“The dramatic price drops for wind technology has put a big squeeze on the profits up and down the whole supply chain”
According to Global Wind Energy Council annual statistics, the 2017 global market for wind power generation remained above 50 GW, with Europe, India and the offshore sector having record years, according to a press release.
Chinese installations were down slightly– ‘only’ 19.5 GW – but the rest of the world made up for most of that. Total installations in 2017 were 52,573 MW, bringing the global total to 539,581 MW.
“The numbers show a maturing industry, in transition to a market-based system, competing successfully with heavily subsidized incumbent technologies. The transition to fully commercial market-based operation has left policy gaps in some countries, and the global 2017 numbers reflect that, as will installations in 2018,” said Steve Sawyer, GWEC Secretary General.
Cratering prices for both onshore and offshore wind continue to surprise. Markets in such diverse locations as Morocco, India, Mexico and Canada range in the area of $US 0.03/kWh, with a recent Mexican tender coming in with prices below $US 0.02.
“Wind is the most competitively priced technology in many if not most markets; and the emergence of wind/solar hybrids, more sophisticated grid management and increasingly affordable storage begin to paint a picture of what a fully commercial fossil-free power sector will look like.”
Meanwhile, offshore wind had its first ‘subsidy-free’ tender in Germany this year, with tenders for more than 1 GW of new offshore capacity receiving no more than the wholesale price of electricity.
In Asia, China continues to lead. India had a very strong year, but will be the ‘victim’ of a policy gap in 2018. Pakistan, Thailand and Vietnam all continue to show promise, and there are stirrings in the laggard markets in Japan, and particularly in South Korea as a result of policies being enacted by the new government.
Europe had its best year ever, led by more than 6 GW in Germany, a very strong showing in the UK, and a resurgence in the French market. Finland, Belgium, Ireland and Croatia also set new records. Offshore installations of more than 3,000 MW are a harbinger of things to come.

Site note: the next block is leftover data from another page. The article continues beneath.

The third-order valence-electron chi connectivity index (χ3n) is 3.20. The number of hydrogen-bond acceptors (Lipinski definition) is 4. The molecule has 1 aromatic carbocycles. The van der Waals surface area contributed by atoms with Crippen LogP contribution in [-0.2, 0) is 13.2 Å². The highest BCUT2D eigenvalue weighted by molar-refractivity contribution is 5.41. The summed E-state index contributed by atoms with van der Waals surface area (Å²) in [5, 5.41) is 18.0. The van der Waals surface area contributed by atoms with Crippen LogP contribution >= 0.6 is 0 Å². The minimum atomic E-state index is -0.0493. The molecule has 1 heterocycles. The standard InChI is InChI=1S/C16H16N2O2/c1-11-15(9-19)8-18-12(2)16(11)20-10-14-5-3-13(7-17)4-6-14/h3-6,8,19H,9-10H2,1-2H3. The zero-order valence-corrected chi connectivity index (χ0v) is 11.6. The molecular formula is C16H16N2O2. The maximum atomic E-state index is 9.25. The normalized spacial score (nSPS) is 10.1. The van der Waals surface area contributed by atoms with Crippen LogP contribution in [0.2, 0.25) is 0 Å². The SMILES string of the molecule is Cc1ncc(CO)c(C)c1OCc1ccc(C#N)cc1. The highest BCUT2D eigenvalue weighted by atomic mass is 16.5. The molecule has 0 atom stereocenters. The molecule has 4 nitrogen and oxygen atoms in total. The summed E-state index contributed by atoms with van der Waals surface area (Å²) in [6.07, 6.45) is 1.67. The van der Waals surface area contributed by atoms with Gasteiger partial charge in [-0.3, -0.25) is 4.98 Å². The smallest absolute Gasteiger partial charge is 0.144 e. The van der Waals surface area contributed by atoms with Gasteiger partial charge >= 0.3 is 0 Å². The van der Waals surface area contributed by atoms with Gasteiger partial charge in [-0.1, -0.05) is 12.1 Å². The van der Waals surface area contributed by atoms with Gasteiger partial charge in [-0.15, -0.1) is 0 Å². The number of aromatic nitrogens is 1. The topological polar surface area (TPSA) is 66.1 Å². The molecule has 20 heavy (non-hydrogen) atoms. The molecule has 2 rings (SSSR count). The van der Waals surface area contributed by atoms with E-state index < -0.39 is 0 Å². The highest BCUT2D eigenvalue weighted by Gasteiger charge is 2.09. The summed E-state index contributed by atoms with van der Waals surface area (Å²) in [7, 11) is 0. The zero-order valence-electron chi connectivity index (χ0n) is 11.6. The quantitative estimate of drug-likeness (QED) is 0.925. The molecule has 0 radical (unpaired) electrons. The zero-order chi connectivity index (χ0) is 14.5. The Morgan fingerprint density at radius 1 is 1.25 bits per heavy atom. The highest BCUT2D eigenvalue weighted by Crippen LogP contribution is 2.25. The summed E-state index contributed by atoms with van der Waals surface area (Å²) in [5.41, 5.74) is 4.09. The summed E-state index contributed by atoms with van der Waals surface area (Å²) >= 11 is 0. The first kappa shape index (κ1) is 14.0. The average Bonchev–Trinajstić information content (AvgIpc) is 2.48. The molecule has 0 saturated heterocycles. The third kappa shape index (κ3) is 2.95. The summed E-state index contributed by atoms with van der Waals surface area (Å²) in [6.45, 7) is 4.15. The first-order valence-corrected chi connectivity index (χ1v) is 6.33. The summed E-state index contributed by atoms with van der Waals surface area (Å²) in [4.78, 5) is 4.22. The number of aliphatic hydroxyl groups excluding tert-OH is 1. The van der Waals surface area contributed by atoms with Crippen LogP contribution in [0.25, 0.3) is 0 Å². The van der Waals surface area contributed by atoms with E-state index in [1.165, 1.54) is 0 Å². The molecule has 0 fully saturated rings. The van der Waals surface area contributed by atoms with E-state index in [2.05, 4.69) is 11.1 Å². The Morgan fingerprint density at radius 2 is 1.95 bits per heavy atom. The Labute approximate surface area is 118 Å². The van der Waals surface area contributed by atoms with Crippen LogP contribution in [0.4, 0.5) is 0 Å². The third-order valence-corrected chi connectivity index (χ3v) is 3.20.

The US had another strong year with 7.1 GW, and a very strong pipeline for the next few years. Direct corporate purchase of renewables plays an increasing role in that market, as the litany of household brand names (Google, Apple, Nike, Facebook, Wal-Mart, Microsoft, etc) signing wind and solar PPAs continues to grow.
Canada and Mexico both had modest years in terms of installations, but a new government in Alberta is breathing life into the Canadian market and the solid policy foundation in Mexico will make it a substantial growth market for the coming decade.
In Latin America, Brazil chalked up more than 2 GW, despite political and economic crises which are not yet fully resolved. Uruguay completed its build-out and is nearing the 100 per cent renewable energy target in the power sector.
The results of 2016 and 2017’s auctions in Argentina will start to result in strong installation numbers in 2018 and beyond.
There was a lot of activity in Africa and the Middle East, but the only completed projects were in South Africa, where 621 MW of new capacity was added to the grid. Big projects in Kenya and Morocco are awaiting grid connection this year.
The Pacific region remains quiet, and although a lot of new contracts were signed in 2017. Australia, the only active market in the region, put up a modest 245 MW.
“The dramatic price drops for wind technology has put a big squeeze on the profits up and down the whole supply chain”, concluded Sawyer. “But we’re fulfilling our promise to provide the largest quantity of carbon-free electricity at the lowest price. Smaller profit margins are a small price to pay for leading the energy revolution.”